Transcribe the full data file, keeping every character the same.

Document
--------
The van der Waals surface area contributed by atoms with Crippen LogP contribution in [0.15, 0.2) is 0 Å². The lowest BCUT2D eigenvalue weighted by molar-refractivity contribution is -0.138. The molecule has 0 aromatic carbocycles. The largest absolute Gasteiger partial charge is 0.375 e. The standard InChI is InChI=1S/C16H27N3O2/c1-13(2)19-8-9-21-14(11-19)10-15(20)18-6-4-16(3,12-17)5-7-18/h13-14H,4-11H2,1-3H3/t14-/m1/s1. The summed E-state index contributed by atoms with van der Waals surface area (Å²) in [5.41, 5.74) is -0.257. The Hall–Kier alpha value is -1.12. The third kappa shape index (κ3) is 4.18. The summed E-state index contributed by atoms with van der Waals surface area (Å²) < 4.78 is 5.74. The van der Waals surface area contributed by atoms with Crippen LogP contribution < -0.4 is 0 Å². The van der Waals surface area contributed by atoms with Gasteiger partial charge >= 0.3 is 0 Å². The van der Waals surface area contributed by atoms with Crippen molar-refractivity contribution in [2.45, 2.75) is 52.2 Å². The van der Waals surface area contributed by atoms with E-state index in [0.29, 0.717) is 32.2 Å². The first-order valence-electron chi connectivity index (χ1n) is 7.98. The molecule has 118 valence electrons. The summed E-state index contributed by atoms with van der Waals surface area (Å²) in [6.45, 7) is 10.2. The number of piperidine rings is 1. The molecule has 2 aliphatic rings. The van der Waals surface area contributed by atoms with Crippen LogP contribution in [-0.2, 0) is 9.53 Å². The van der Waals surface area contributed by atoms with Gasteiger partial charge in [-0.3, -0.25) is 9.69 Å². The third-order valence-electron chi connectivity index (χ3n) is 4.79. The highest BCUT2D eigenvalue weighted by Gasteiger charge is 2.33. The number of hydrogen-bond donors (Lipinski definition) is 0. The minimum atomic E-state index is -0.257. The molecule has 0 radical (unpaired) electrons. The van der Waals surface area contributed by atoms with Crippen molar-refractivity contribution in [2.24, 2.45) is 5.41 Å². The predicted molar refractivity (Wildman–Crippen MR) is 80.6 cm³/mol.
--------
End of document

The van der Waals surface area contributed by atoms with Crippen LogP contribution in [0.15, 0.2) is 0 Å². The lowest BCUT2D eigenvalue weighted by molar-refractivity contribution is -0.138. The molecule has 0 aromatic carbocycles. The largest absolute Gasteiger partial charge is 0.375 e. The standard InChI is InChI=1S/C16H27N3O2/c1-13(2)19-8-9-21-14(11-19)10-15(20)18-6-4-16(3,12-17)5-7-18/h13-14H,4-11H2,1-3H3/t14-/m1/s1. The summed E-state index contributed by atoms with van der Waals surface area (Å²) in [5.41, 5.74) is -0.257. The Hall–Kier alpha value is -1.12. The third kappa shape index (κ3) is 4.18. The summed E-state index contributed by atoms with van der Waals surface area (Å²) < 4.78 is 5.74. The van der Waals surface area contributed by atoms with Crippen LogP contribution < -0.4 is 0 Å². The van der Waals surface area contributed by atoms with Gasteiger partial charge >= 0.3 is 0 Å². The van der Waals surface area contributed by atoms with Crippen molar-refractivity contribution in [2.45, 2.75) is 52.2 Å². The van der Waals surface area contributed by atoms with E-state index in [0.29, 0.717) is 32.2 Å². The first-order valence-electron chi connectivity index (χ1n) is 7.98. The molecule has 118 valence electrons. The summed E-state index contributed by atoms with van der Waals surface area (Å²) in [6.45, 7) is 10.2. The number of piperidine rings is 1. The molecule has 2 aliphatic rings. The van der Waals surface area contributed by atoms with Crippen LogP contribution in [-0.2, 0) is 9.53 Å². The van der Waals surface area contributed by atoms with Gasteiger partial charge in [-0.3, -0.25) is 9.69 Å². The third-order valence-electron chi connectivity index (χ3n) is 4.79. The highest BCUT2D eigenvalue weighted by Gasteiger charge is 2.33. The number of hydrogen-bond donors (Lipinski definition) is 0. The minimum atomic E-state index is -0.257. The molecule has 0 radical (unpaired) electrons. The van der Waals surface area contributed by atoms with Crippen molar-refractivity contribution in [2.24, 2.45) is 5.41 Å². The predicted molar refractivity (Wildman–Crippen MR) is 80.6 cm³/mol.